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Will Your State Change Its Mortuary Transport Services Laws and Regulations?

Posted: May 30, 2014

Maryland recently adopted regulations to implement its enacted Mortuary Transport Services Law (Health Occupations Article Section 7-101 and 7-601-7-607, Annotated Code of Maryland), which, among other things, requires operators of mortuary transport services to be permitted by the Maryland State Board of Morticians and Funeral Directors.

The Maryland law also requires that mortuary transporters who are employed by a mortuary transport service be registered with the Maryland State Board of Morticians and Funeral Directors. It sets fees for permits, registration and other items, establishes a renewal process and reinstatement process, establishes requirements for transport equipment, and establishes procedures that must be followed for transporting human remains including, but not limited to, prohibiting various acts and setting vehicle standards.

This law covers independent transport companies that are hired by Maryland funeral directors for transport and removal of human remains. Licensed funeral directors in Maryland who work as a licensed establishment in Maryland are exempt from coverage under the Mortuary Transport Services law. The reason, apparently, is that licensed funeral directors who work as a state-licensed establishment are already subject to the Maryland Morticians Act. Under the Morticians Act, Maryland funeral establishments and equipment, including vehicles, are inspected and licensed funeral directors are subject to laws and regulations governing professional conduct.

It is the Maryland state board's interpretation, however, that a funeral home, located in another state, such as Pennsylvania, would be considered a transporter, under the Maryland Mortuary Transport Services Law and regulations, if it transports to or removes human remains from Maryland, either for its out-of-state funeral establishment or for other out-of-state funeral homes. It would not matter if the out of state funeral director also held a Maryland professional license. As a transporter, it must have its vehicle equipment inspected by Maryland Board of Morticians.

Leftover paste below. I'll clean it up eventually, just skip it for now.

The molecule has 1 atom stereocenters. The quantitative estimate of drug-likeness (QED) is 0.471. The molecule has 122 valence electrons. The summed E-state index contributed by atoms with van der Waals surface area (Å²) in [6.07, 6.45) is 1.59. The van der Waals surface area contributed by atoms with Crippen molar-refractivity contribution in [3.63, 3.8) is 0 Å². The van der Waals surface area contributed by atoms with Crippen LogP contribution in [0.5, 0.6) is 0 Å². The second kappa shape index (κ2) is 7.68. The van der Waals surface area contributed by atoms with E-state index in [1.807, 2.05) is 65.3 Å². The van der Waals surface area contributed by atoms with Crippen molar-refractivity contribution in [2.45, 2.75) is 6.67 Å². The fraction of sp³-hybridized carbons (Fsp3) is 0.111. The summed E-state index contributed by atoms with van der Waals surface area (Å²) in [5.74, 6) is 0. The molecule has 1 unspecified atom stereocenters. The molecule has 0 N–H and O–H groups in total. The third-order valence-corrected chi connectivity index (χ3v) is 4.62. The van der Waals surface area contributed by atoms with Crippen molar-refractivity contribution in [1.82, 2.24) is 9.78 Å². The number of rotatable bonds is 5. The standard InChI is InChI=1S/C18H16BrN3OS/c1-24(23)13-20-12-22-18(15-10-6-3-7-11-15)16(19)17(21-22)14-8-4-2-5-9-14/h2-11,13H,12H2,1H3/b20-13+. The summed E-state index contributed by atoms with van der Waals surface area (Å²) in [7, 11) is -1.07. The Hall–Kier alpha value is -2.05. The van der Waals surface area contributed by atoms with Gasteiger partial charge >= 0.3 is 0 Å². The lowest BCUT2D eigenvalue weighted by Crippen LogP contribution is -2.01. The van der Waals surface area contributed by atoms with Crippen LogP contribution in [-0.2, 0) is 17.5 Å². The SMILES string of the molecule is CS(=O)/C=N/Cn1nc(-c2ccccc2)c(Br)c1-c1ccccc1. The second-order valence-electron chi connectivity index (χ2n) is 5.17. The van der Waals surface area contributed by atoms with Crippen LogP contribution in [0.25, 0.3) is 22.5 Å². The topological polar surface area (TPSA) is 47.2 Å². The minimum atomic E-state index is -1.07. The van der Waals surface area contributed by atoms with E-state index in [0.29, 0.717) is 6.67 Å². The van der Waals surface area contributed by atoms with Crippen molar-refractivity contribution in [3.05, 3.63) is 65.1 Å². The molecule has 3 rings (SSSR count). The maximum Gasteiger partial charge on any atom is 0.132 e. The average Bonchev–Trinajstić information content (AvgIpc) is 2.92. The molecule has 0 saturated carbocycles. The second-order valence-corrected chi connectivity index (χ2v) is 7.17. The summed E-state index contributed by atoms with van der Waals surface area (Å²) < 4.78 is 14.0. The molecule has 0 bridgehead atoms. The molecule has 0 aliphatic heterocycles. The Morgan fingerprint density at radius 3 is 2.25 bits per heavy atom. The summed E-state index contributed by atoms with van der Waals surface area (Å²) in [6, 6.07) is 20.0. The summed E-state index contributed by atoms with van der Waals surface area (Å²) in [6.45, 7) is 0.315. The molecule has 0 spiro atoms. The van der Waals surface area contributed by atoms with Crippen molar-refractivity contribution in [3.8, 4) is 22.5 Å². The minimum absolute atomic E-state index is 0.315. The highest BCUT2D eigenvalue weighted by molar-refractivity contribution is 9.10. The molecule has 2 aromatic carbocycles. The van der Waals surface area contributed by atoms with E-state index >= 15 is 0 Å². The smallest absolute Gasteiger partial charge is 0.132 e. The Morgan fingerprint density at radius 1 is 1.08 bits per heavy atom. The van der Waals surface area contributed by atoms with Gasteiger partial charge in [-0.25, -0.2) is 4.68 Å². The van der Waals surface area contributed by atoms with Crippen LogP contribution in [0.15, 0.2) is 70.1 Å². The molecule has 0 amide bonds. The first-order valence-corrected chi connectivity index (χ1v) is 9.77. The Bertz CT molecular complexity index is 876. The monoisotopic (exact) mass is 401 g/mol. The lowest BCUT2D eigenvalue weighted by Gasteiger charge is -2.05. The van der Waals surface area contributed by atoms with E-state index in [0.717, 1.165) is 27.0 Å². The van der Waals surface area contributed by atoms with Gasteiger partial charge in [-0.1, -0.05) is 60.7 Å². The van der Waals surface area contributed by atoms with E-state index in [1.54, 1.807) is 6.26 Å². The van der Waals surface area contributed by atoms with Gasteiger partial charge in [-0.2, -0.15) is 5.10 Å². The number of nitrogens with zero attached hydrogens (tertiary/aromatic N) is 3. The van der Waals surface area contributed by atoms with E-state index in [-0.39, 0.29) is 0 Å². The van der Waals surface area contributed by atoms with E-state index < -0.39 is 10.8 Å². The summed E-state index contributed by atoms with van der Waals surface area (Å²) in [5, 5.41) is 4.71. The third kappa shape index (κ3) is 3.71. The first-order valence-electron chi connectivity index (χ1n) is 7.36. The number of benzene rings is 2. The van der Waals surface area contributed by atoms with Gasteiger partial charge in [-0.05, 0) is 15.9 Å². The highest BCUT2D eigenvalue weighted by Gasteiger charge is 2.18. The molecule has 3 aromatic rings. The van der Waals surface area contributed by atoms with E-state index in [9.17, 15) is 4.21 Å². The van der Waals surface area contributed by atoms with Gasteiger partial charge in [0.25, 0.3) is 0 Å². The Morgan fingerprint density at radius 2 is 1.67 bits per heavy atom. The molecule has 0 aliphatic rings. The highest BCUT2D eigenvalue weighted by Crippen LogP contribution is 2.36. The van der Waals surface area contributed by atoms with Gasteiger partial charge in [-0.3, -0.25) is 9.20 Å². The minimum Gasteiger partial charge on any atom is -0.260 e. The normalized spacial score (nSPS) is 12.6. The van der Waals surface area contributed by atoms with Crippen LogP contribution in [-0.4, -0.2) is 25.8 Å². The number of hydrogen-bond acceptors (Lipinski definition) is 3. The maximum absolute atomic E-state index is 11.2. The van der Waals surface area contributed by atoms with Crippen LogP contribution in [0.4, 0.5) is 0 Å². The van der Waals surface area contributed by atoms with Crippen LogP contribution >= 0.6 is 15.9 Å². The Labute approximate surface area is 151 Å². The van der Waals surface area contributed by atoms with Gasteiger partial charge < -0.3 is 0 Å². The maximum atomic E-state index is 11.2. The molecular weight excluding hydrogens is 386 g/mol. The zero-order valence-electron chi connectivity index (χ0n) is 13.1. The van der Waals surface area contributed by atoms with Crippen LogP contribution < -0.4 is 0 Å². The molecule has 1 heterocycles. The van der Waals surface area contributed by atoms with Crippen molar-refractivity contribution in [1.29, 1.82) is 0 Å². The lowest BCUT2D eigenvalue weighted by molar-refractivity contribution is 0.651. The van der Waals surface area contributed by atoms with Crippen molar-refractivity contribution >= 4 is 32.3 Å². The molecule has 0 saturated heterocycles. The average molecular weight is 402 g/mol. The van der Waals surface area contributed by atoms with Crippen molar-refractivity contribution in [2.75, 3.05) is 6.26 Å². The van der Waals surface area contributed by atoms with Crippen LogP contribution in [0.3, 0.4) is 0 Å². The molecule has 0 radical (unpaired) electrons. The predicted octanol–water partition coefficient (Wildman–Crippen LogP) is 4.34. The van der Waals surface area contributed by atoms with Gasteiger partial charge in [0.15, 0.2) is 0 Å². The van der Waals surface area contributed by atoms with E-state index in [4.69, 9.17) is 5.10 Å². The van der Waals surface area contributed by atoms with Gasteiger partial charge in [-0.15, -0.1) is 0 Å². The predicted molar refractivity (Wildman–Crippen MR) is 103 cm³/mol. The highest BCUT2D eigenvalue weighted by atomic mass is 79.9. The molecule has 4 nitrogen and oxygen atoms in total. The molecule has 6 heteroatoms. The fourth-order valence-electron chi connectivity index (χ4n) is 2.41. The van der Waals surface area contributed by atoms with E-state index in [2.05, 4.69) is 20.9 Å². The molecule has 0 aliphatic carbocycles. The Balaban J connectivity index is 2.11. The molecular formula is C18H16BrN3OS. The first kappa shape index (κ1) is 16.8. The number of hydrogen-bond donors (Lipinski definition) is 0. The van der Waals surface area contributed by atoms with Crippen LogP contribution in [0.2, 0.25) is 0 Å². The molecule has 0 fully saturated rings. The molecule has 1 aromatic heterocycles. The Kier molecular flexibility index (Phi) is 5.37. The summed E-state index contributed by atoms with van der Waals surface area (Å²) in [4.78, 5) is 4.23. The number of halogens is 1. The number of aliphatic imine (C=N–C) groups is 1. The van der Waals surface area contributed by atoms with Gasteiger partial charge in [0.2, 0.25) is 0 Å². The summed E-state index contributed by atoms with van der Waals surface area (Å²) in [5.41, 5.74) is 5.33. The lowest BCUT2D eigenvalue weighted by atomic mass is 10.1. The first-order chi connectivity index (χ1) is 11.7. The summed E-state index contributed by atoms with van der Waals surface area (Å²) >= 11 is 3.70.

Florida law regulates mortuary removal services under Title XXXIII, Chapter 497.385(1) Removal Services and Refrigeration Services, The law limits the reach of both the law and the regulations by specifically applying them only to the licensure of removal services, refrigeration services and centralized embalming facilities operating independently of funeral establishments, direct disposal establishments and incinerator facilities.

There is no indication in the laws and regulations adopted under it by the Florida Board of Funeral, Cemetery and Consumer Services that a funeral home in another state would be considered a transporter if it transports to or removes human remains from Florida, either for its out-of-state funeral establishment or for other out-of-state funeral homes.

There has been an indication that some other states have either adopted laws and regulations similar to those in to Maryland's or are considering doing so. If that occurs, and that state adopts an interpretation similar to Maryland's, it could prove costly to funeral homes whose establishment is on the border with the enacting state. Such a law and interpretation would encourage retaliatory legislation by contiguous states and could potentially increase the cost and difficulty to transport funeral remains due to multi-state transporter compliance requirements.

NFDA, on behalf of its members, is monitoring this situation, both as to the enactment of transport services laws and regulations. State Associations are encouraged to be alert to legislation of this type and to advise the NFDA when such legislation is proposed.